Investigation into Lynch, SHS Basketball Moving Forward
Probe will look into charges that coach verbally abused players and runs a program that's too negative
An investigation into the Strongsville High School basketball program continues this week, with school officials setting up meetings with parents and students to look into allegations of verbal abuse from coaches.
Parents also have come forward with claims that a "negative environment" is causing players to leave the team.
Superintendent John Krupinski said the district has met with its lawyer and will now arrange interviews with parents and students who have levelled the complaints, then with those who support long-time head coach Joe Lynch.
"It goes both ways," Krupinski said. "We're going to hear both sides."
Several parents at an Aug. 16 School Board meeting complained to school officials that their sons -- and other boys they know -- are choosing not to play on the SHS basketball team because they are tired of excessive name-calling and criticism.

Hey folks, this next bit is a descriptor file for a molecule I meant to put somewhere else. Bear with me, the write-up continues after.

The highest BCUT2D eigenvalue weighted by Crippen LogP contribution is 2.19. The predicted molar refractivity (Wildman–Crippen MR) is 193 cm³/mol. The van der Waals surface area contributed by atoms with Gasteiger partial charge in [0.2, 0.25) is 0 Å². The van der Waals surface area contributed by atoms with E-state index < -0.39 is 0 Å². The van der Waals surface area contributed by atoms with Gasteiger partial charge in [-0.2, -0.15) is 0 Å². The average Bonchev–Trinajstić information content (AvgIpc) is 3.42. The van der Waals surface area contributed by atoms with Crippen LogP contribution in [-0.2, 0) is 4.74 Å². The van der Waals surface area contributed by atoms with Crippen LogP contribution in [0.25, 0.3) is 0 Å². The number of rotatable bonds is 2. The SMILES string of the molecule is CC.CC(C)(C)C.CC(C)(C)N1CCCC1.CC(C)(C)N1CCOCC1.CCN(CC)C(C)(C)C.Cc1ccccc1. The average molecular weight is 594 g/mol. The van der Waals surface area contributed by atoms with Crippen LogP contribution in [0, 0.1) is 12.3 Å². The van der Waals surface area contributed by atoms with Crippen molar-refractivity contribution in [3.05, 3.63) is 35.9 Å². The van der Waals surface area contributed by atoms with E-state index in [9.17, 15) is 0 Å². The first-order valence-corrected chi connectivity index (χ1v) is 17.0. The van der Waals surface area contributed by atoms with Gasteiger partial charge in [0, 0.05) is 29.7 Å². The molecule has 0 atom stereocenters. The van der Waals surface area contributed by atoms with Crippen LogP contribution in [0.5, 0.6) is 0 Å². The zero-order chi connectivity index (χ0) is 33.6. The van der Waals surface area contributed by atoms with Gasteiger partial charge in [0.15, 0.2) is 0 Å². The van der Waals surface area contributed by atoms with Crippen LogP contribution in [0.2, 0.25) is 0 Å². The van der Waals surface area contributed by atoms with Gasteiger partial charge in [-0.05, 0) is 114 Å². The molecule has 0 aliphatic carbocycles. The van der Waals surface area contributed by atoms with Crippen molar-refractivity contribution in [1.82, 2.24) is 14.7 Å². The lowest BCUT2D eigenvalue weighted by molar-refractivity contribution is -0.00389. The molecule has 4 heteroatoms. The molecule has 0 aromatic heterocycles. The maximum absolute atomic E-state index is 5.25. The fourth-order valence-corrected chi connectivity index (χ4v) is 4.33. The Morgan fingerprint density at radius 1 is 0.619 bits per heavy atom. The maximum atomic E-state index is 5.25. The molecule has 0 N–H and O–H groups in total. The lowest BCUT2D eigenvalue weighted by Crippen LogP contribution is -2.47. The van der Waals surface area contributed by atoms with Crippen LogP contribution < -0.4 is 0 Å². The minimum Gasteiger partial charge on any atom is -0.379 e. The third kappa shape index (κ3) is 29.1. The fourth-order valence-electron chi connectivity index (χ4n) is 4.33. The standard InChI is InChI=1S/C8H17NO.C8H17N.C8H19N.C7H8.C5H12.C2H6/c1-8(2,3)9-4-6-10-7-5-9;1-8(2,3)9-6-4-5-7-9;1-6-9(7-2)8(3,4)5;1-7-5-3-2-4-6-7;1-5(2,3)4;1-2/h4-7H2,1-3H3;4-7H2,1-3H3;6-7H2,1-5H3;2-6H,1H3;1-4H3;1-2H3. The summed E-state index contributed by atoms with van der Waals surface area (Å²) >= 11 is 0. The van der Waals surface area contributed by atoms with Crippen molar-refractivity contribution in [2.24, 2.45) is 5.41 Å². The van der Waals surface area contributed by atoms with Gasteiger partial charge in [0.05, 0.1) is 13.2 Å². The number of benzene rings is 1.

"Our students should be playing the game they love and not leaving it because of a negative climate," parent John Psellas said.
The investigation will look into two things:
• Whether the program, under Lynch, is suffering because it has become too negative.
• If Lynch is guilty of verbally abusing players.
The second part stems from one parent's comments at the Aug. 16 board meeting. George Metrakos said the players were being "verbally and mentally" abused by the coaches.
"They (parents) mentioned verbal and psychological abuse," Krupinski said. "Once those terms are brought up, we're required to investigate what took place."
Krupinski said the investigation was launched both "in regard to the complaint (of abuse) and also the program" itself.
Decision Expected Soon
Lynch, who has coached basketball for 37 years, has not commented on the investigation.
In December 2009, he was recognized for his 500th career win. He is also the former SHS athletic director.
His contract for this school year has already been approved.
Athletic Director Paul Moses said after the Aug. 16 meeting that he expected the high schools programs to "promote a positive atmosphere."
Krupinski said he wants to wrap up the investigation within the next few weeks so the issue is settled before early workouts start in October.